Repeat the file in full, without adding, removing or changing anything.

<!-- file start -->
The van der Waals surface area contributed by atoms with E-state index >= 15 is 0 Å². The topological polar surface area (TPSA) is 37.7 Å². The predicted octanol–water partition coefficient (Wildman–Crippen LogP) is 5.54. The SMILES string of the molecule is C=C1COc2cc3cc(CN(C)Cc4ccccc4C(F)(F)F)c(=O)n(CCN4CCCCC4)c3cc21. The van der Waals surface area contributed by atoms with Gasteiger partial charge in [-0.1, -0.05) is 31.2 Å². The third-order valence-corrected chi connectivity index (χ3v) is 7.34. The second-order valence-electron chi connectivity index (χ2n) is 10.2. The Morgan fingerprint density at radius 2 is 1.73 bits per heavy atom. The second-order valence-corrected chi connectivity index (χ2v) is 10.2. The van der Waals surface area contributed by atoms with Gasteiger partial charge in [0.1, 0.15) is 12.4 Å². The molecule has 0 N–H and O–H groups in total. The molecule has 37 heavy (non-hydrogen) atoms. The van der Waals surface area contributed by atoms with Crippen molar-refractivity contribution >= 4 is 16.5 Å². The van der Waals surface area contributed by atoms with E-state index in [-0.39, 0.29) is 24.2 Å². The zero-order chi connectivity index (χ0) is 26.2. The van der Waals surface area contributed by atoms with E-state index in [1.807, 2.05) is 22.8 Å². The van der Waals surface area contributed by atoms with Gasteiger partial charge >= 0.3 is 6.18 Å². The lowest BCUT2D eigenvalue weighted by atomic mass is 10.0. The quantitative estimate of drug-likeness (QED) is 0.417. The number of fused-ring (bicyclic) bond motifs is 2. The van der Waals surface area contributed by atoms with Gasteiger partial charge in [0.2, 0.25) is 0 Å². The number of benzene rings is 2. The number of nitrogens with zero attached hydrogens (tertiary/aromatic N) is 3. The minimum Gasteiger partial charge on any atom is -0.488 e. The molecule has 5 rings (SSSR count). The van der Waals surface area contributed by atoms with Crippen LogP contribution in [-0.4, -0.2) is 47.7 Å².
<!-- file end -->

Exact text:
The van der Waals surface area contributed by atoms with E-state index >= 15 is 0 Å². The topological polar surface area (TPSA) is 37.7 Å². The predicted octanol–water partition coefficient (Wildman–Crippen LogP) is 5.54. The SMILES string of the molecule is C=C1COc2cc3cc(CN(C)Cc4ccccc4C(F)(F)F)c(=O)n(CCN4CCCCC4)c3cc21. The van der Waals surface area contributed by atoms with Gasteiger partial charge in [-0.1, -0.05) is 31.2 Å². The third-order valence-corrected chi connectivity index (χ3v) is 7.34. The second-order valence-electron chi connectivity index (χ2n) is 10.2. The Morgan fingerprint density at radius 2 is 1.73 bits per heavy atom. The second-order valence-corrected chi connectivity index (χ2v) is 10.2. The van der Waals surface area contributed by atoms with Gasteiger partial charge in [0.1, 0.15) is 12.4 Å². The molecule has 0 N–H and O–H groups in total. The molecule has 37 heavy (non-hydrogen) atoms. The van der Waals surface area contributed by atoms with Crippen molar-refractivity contribution >= 4 is 16.5 Å². The van der Waals surface area contributed by atoms with E-state index in [-0.39, 0.29) is 24.2 Å². The zero-order chi connectivity index (χ0) is 26.2. The van der Waals surface area contributed by atoms with E-state index in [1.807, 2.05) is 22.8 Å². The van der Waals surface area contributed by atoms with Gasteiger partial charge >= 0.3 is 6.18 Å². The lowest BCUT2D eigenvalue weighted by atomic mass is 10.0. The quantitative estimate of drug-likeness (QED) is 0.417. The number of fused-ring (bicyclic) bond motifs is 2. The van der Waals surface area contributed by atoms with Gasteiger partial charge in [0.2, 0.25) is 0 Å². The number of benzene rings is 2. The number of nitrogens with zero attached hydrogens (tertiary/aromatic N) is 3. The minimum Gasteiger partial charge on any atom is -0.488 e. The molecule has 5 rings (SSSR count). The van der Waals surface area contributed by atoms with Crippen LogP contribution in [-0.4, -0.2) is 47.7 Å².